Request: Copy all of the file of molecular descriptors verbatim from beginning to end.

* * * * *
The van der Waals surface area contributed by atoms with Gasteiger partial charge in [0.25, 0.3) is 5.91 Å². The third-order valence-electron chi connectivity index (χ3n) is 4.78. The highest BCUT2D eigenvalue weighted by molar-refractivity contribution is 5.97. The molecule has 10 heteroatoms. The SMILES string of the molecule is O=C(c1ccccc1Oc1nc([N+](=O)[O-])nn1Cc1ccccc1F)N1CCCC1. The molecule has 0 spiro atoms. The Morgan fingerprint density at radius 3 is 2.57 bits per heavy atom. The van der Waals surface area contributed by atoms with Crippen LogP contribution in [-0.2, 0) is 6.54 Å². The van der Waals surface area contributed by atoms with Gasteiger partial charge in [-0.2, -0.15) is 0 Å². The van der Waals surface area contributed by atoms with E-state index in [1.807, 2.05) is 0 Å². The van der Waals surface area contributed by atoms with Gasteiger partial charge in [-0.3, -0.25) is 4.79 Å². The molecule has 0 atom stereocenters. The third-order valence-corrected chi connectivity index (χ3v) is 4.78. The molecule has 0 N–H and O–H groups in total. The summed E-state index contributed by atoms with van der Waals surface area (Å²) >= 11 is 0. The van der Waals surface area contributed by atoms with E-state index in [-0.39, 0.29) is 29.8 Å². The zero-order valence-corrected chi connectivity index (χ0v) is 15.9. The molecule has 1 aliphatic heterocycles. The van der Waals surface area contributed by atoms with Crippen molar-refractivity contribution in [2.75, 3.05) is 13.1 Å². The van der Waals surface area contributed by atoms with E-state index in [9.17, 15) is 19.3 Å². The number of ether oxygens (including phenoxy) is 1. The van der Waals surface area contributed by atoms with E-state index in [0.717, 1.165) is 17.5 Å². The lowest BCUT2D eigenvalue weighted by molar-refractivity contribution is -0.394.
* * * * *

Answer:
The van der Waals surface area contributed by atoms with Gasteiger partial charge in [0.25, 0.3) is 5.91 Å². The third-order valence-electron chi connectivity index (χ3n) is 4.78. The highest BCUT2D eigenvalue weighted by molar-refractivity contribution is 5.97. The molecule has 10 heteroatoms. The SMILES string of the molecule is O=C(c1ccccc1Oc1nc([N+](=O)[O-])nn1Cc1ccccc1F)N1CCCC1. The molecule has 0 spiro atoms. The Morgan fingerprint density at radius 3 is 2.57 bits per heavy atom. The van der Waals surface area contributed by atoms with Crippen LogP contribution in [-0.2, 0) is 6.54 Å². The van der Waals surface area contributed by atoms with Gasteiger partial charge in [-0.2, -0.15) is 0 Å². The van der Waals surface area contributed by atoms with E-state index in [1.807, 2.05) is 0 Å². The van der Waals surface area contributed by atoms with Gasteiger partial charge in [-0.3, -0.25) is 4.79 Å². The molecule has 0 atom stereocenters. The third-order valence-corrected chi connectivity index (χ3v) is 4.78. The molecule has 0 N–H and O–H groups in total. The summed E-state index contributed by atoms with van der Waals surface area (Å²) >= 11 is 0. The van der Waals surface area contributed by atoms with E-state index in [-0.39, 0.29) is 29.8 Å². The zero-order valence-corrected chi connectivity index (χ0v) is 15.9. The molecule has 1 aliphatic heterocycles. The van der Waals surface area contributed by atoms with Crippen molar-refractivity contribution in [2.75, 3.05) is 13.1 Å². The van der Waals surface area contributed by atoms with E-state index in [9.17, 15) is 19.3 Å². The number of ether oxygens (including phenoxy) is 1. The van der Waals surface area contributed by atoms with E-state index in [0.717, 1.165) is 17.5 Å². The lowest BCUT2D eigenvalue weighted by molar-refractivity contribution is -0.394.